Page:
Another Pet Food Advice Article that Doesn’t Have a Clue
It is more than frustrating to read another story on the Internet telling pet food consumers that cheap pet food is the way to feed your dog or cat. Even worse when a veterinarian jumps on board the cheap pet food wagon. Here’s one that is sure to frustrate many of you out there in educated pet food consumer world.
The title sent a red flag up to many of you out there (I received this post from several readers) – “Does Your Dog Need Expensive Pet Food?” And yes, the article (and video) was full of misleading and inaccurate information including misinformed chatter from a veterinarian.
The story is basically a regurgitated post of Consumer Affairs pet food advice of the past few years. Advising pet food consumers that cheap dog food/pet food is perfectly fine for your pet.
Ugh…those that don’t have a clue about the regulations of pet food should not be giving advice.
The following message was sent to Money Talks News via their contact form…
Your recent story – “Does Your Dog Need Expensive Pet Food?” was full of incorrect and misleading statements. “Complete breakdown of the dog food aisle”? No, this is not even close.
The veterinarian you featured in your story is one of a dying breed. Old school veterinarians that cannot comprehend the simple fact that quality nutrition DOES improve pet health are becoming the veterinarian that educated consumers avoid. She speaks on a subject she clearly knows little of (pet food). As example…
Dr. Heyerly DVM stated “If your dog doesn’t have a job, the protein is wasted.”
This is implying that higher cost pet foods all contain high levels of protein. Some higher cost pet foods contain higher levels of protein, and some higher cost pet foods contain quality protein. With pet food, the search for quality meat and vegetable ingredients is significant.
I would guess Dr. Heyerly and Money Talks News is not aware of Food and Drug Administration (FDA) Compliance Policies that allow horrendous waste into pet food such as euthanized animals and 4D animals (dead, diseased, dying, disabled). Federal law requires that all foods (human and animal) contain meat ONLY from slaughtered USDA inspected and approved animals. However FDA provides the pet food industry loopholes to avoid these federal laws. As example: FDA CPG Sec. 690.300 states “Policy: Pet food consisting of material from diseased animals or animals which have died otherwise than by slaughter, which is in violation of 402(a)(5) will not ordinarily be actionable, if it is not otherwise in violation of the law. It will be considered fit for animal consumption.”
Pet food consisting of material from diseased animals will be considered fit for pet consumption. Does Dr. Heyerly and Money Talk News believe this is appropriate pet food? Even for a cheap price?
Without informing pet food consumers to seek out pet foods that contain quality ingredients (USDA inspected and approved meats and vegetables), Dr. Heyerly and Money Talk News is basically advising consumers that cheap pet foods using cheap waste meats sourced from diseased animals or euthanized animals – which are in violation of federal law – are suitable for the pet. Again, is this what Money Talk News really wants to tell pet food consumers?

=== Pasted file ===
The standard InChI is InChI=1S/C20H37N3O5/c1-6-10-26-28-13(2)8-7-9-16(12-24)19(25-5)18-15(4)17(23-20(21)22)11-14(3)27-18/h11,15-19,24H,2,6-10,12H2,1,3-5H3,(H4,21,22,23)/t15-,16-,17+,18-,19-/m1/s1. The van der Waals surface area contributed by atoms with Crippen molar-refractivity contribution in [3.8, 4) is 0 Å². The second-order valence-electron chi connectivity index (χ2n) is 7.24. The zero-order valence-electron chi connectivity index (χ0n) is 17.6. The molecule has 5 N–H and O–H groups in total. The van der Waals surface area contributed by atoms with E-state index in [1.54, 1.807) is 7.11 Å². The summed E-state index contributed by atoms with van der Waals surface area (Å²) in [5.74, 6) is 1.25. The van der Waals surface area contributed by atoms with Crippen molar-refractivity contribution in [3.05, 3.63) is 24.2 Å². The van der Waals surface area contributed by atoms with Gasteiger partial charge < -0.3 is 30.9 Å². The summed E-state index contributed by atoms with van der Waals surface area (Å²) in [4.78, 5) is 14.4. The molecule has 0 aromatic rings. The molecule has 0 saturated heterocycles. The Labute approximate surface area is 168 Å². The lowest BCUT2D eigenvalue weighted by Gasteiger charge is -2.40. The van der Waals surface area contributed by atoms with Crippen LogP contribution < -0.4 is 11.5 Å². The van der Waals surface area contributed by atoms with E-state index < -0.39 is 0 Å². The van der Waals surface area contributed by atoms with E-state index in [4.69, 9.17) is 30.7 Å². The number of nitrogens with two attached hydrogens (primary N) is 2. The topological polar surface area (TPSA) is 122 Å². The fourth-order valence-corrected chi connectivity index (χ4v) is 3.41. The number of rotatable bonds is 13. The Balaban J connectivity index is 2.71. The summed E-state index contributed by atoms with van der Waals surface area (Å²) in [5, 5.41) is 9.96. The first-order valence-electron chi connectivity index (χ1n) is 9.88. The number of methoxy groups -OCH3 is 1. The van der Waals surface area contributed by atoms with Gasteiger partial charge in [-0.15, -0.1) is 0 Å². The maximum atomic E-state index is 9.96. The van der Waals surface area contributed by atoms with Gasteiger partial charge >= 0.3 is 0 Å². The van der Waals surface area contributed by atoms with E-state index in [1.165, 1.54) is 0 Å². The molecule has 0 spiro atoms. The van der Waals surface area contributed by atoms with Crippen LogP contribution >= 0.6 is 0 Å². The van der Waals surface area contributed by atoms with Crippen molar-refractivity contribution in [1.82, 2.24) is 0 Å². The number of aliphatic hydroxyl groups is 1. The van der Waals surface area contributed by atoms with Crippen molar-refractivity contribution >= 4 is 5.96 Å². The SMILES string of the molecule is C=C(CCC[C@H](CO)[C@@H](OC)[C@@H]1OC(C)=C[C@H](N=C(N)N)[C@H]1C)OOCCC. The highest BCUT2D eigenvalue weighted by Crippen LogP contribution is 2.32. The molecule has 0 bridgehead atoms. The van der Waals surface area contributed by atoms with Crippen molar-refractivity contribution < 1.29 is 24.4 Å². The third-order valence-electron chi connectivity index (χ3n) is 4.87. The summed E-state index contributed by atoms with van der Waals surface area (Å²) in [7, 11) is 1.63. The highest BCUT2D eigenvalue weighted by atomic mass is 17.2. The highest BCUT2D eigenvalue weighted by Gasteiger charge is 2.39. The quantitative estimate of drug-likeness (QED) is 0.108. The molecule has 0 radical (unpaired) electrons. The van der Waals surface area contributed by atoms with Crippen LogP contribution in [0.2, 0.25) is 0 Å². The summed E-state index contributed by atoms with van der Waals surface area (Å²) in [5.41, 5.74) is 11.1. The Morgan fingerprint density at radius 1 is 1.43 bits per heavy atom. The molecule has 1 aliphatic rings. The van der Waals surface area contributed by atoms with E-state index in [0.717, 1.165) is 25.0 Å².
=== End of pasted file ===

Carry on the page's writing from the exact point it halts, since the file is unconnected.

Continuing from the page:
And Dr. Heyerly proves she has no understanding of the pet food industry with her statement “The ones that add in the by-products and fruits and veggies, the carbohydrates, are better foods all around for the dog.” If the “by-products” are not USDA inspected and approved, such as the liver of a drugged, diseased animal, how in the world could this be a better dog food?
And then your advice Mr. Johnson…”Bottom line, if pet food prices give you pause, just take a look at the label. Look for the right amount of protein, carbohydrates, and find the cheapest price you can on the foods you need.”
Quality aside for a moment, on the pet food label the protein and fat in the pet food is required by state and federal law to be stated as minimum (not actual). As example a Guaranteed Analysis of a dog food might state 18% protein and 6% fat on the label. However the actual protein and fat percentage of the pet food could be 30% and 20% (respectively). Plus, there is no requirement in pet food regulations to provide carbohydrate information on the label. How can a consumer “look for the right amount of protein, carbohydrates” if the information is not provided or not stated as the actual amount?
I must ask you Mr. Johnson, knowing that FDA allows pet foods to contain waste ingredients rejected for use in human foods, do you still feel “cheapest price” is the best advice to pet food consumers?
I would be glad to provide Money Talk News (and Dr. Heyerly for that matter) with more information on how to find a true quality pet food sourced from quality ingredients. Plus I would be able to provide Money Talk News with the names and contact information of veterinarians that understand that good health and good quality food go hand in hand. If you are going to provide advice to pet food consumers, at least provide accurate information.
I would like a reply to this message.
Pet Food Safety Advocate
Should I get a response from them, it will be shared.
How sad. How sad it is there are ‘news’ outlets that don’t have a clue what they are reporting on. How sad it is there is another veterinarian that doesn’t understand quality meat and vegetable pet foods are the only type of pet food our pets should be eating. (I wonder if she’d let her kids eat Happy Meals every day of their life?) How sad it is that this misinformed article and video from Money Talks News will probably cause numerous pet food consumers to buy cheap pet foods their pet will pay for later.
Wishing you and your pet(s) the best,
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